Piece description from the artist
A night scene depicting two triple deckers in Dorchester, MA. "The name triple decker originally referred to a British man-of-war, which had three gun decks. They (the homes) appeared in New England after the Civil War… By 1870, New England’s economy boomed. An influx of immigrants caused the populations to triple over the next few decades in Boston… Poor families moved near factories and mills to work, but at first many scrounged for a place to live. They jammed into stables, cellars, and even tents. Investors saw an opportunity to make money by building light-framed wooden three-flats. For example, Peter Baker owned a lead manufacturing company in Worcester. He built several triple deckers on Vernon Hill as speculative investments to house Irish working-class families…Living in or near a New England triple decker, wrote The New York Times, was like hating the Yankees or skipping work on St. Patrick’s Day…The triple decker never won any architectural awards, but it enjoyed enormous popularity. It gave working- and middle-class families a chance to own a home…" – New England Historical Society: The Rise, Fall and rebirth of the Triple Decker.
Jodie Baehre is an acrylic urban landscape painter in Dorchester, Massachusetts. She has been in several exhibitions in Boston including "Ambassadors 2" at Boston City Hall and "The Big Picture" at Atlantic Wharf Gallery in Boston. Her work is on permanent reserve at the Boston Public Library, permanent exhibit at Factory 63, Harvard University, Massachusetts General Hospital, and she has three works in State Street Bank's permanent art collection. Jodie has been featured in Boston Magazine, The Weekly Dig, Daily Artspace, Bezar, The Boston Globe, Apartment Therapy, among other noted publications. In 2015, Jodie was nominated for the prestigious Brother Thomas Fellowship through the Boston Foundation. In 2018 (and again in 2019), Jodie was honored by The City of Boston as a Fay Chandler Emerging Artist. In 2019, she participated in an artist residency in Epsom, New Hampshire as awarded through Getaway. In 2021, Jodie was nominated by the St. Botolph Club, Boston for an emerging artist grant and she was featured online by the Edward Hopper House in Nyack, NY. In 2022, Jodie was awarded "The People's Choice Award" for the National art competition, "Emptiness" for her painting titled "Last Call". Also in 2022 Jodie was awarded a curatorialship from the Fort Points Art Community and participating artist for "There Once Was Parking I" that was funded in part by The City of Boston. This exhibition was on view at the Assemblage Gallery in The Envoy Hotel, Boston, MA. Designer Ray Trotta from Castle Island Brewing Company created a limited edition beer label for the gallery exhibition featuring Jodie's painting "Last Call." Later in 2022, Jodie received a second grant from The Mayor's Office of Arts and Culture to produce another series of creative events in Dorchester, MA under the title "There Once Was Parking II". This month-long series of creative events was free and open to the public.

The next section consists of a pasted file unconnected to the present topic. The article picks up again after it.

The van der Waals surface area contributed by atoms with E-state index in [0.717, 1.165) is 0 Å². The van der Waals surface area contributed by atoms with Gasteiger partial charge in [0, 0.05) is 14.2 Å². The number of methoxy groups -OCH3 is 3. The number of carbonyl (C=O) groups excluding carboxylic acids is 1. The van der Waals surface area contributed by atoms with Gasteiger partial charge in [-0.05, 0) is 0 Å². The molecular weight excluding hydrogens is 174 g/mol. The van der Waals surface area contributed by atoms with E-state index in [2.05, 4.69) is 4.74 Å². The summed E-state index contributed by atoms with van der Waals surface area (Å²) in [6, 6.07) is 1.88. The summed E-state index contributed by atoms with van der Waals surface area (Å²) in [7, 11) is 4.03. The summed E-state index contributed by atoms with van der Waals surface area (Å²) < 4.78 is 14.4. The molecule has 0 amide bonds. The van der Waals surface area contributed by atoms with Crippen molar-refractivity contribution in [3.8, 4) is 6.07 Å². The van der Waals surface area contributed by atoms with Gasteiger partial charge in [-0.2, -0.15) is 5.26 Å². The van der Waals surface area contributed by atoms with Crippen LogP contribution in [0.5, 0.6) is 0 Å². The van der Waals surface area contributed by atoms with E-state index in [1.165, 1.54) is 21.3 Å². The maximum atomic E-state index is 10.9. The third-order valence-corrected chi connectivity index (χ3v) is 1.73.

Jodie is a member of the Fort Point Arts Community, The National Guild for Community Arts Education, The Edward Hopper House Artists' Members in Nyack, NY, TurningArt, and The American Iris Society. She studied Industrial Design at the Rochester Institute of Technology, received a Bachelors of Fine Arts from the Art Institute of Boston, and a Masters of Science in Art Administration from Boston University. Jodie also works part-time at the non-profit music organization, Project STEP.
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